The act of “buying low and selling high” has long been regarded as the “ultimate goal” of the “average investor”. But is it actually achievable on any kind of a consistent basis? Depends who you ask, I think. Another reasonable question is “is it even necessary?” As a trader and investor who has spent a lot of time focusing on trends and relative strength, I would aver that it is –in the immortal words of Radar O’Reilly – “not necessarily necessary.” Still, opportunities are where you find them.
One website I like a lot (in the interest of full disclosure, part of the reason I like it a lot is because they often link to my articles) is The McVerry Report. If you are a market junkie (“Hi, my name is Jay”) or have even just a passing interest in a wide variety of market thoughts, McVerry is an excellent place to visit.
Way Up and Way Down
So today I will highlight two diametrically opposed ideas. For the record, I am not endorsing these websites per se, nor am I endorsing the ideas set forth. All I am saying is that I found them to be interesting and I believe that you might as well.
The first comes from www.StockCharts.com and highlights ticker LIT – an ETF that tracks the price of lithium. As you can see in Figure 1, LIT is exhibiting a few “classic” signs of a blow off top – a parabolic move up plus a potential double-top.Figure 1 – Ticker LIT; A parabolic blowoff and a double top? Only time will tell
Has the rally in LIT run its course and is it doomed to collapse from here? Not necessarily. But I for one will be keeping an eye on this one.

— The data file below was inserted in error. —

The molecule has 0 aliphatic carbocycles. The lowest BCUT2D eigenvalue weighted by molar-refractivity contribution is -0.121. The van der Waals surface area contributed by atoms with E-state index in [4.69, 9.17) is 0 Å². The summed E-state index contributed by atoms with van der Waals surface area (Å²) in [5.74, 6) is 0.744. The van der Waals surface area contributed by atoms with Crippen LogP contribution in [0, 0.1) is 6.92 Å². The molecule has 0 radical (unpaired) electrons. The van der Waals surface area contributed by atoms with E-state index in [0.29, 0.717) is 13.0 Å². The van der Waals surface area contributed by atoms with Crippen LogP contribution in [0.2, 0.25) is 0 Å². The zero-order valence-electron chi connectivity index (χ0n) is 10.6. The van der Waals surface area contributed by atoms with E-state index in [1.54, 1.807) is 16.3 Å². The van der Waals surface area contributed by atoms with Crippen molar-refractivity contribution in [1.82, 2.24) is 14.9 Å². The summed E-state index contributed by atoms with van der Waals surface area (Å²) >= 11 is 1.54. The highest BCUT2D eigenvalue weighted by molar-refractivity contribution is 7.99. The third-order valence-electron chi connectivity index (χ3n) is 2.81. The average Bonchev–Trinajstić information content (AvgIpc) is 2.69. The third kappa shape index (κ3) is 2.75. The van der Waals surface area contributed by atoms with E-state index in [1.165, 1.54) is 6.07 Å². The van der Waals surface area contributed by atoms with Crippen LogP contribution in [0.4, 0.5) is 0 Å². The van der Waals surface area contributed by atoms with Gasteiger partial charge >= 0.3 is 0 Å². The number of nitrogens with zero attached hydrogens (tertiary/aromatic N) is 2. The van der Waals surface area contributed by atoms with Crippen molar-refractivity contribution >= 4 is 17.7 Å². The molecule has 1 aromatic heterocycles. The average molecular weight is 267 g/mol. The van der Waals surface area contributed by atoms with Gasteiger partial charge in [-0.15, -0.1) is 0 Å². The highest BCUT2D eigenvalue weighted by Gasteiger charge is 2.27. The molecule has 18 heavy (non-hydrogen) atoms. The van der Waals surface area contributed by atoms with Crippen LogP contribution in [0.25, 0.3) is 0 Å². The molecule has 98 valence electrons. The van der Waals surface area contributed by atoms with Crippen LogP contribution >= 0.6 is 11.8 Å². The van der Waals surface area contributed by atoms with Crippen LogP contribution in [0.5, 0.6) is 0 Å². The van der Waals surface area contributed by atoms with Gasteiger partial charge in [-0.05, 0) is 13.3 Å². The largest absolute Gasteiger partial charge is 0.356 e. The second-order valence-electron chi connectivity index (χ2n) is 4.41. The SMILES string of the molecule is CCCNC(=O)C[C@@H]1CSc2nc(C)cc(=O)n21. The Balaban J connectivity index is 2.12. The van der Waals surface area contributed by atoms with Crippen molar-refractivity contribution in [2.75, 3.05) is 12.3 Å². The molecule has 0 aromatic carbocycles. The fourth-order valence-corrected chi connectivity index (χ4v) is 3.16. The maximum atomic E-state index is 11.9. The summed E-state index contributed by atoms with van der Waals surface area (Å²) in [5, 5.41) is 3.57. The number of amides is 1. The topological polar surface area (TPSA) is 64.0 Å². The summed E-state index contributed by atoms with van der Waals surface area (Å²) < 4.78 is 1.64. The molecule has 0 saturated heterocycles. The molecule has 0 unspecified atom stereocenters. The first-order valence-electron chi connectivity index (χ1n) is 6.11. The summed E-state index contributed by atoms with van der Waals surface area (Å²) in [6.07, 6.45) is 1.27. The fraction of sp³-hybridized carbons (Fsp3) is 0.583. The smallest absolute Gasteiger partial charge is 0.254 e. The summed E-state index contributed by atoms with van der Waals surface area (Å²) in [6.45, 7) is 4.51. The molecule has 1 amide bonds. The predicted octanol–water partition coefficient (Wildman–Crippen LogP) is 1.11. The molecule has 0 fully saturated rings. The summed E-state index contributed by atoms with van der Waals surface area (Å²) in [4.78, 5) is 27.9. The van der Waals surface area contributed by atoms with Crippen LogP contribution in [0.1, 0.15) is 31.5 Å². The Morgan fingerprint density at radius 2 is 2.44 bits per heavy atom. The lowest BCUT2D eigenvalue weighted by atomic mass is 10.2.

The second idea comes from www.Stockerblog.blogspot.com
I recently wrote an article about the “potential joys and likely sorrows” associated with picking a bottom. The two stocks highlighted don’t exactly fit that bill. They are more in the “stocks forming a potential long-term base by moving sideways in a range for an extended period of time” category.
Very often – but definitely nowhere close to always – stocks that build a long narrow base eventually breakout to the upside and can register significant gains. Under the category of CYA, for the record I am not suggesting that that will happen with the stocks displayed in Figures 2 and 3, nor am I recommending that you buy these stocks. The truth is I don’t even really know what either of these companies do, what their fundamentals are, etc.
I just like a long, tight consolidating base. Whether either of these examples pan out remains to be seen. But you get the “picture.”
The average reader might come away from this piece thinking “so this Kaeppel fella wants me to buy BEBE and SPRT and to sell short LIT.” Um, no. All I am saying is this:
Securities that “spike” higher and then form a (potential) double top often have trouble making further headway. Likewise – and more importantly – if a security exhibits this pattern and then starts to break, the subsequent decline can be swift and severe. Will that prove to be the case with LIT? We’ll have to wait and see.
As I learned from my AAPTA colleague Charles Kirkpatrick, buying stocks that have formed a long sideways base is an extremely viable approach when it comes to achieving long-term investment success. Does that mean that BEBE and SPRT are destined to soar? Not at all. But they might be a good place to start looking.
Disclaimer: The data presented herein were obtained from various third-party sources. While I believe the data to be reliable, no representation is made as to, and no responsibility, warranty or liability is accepted for the accuracy or completeness of such information. The information, opinions and ideas expressed herein are for informational and educational purposes only and do not constitute and should not be construed as investment advice, an advertisement or offering of investment advisory services, or an offer to sell or a solicitation to buy any security.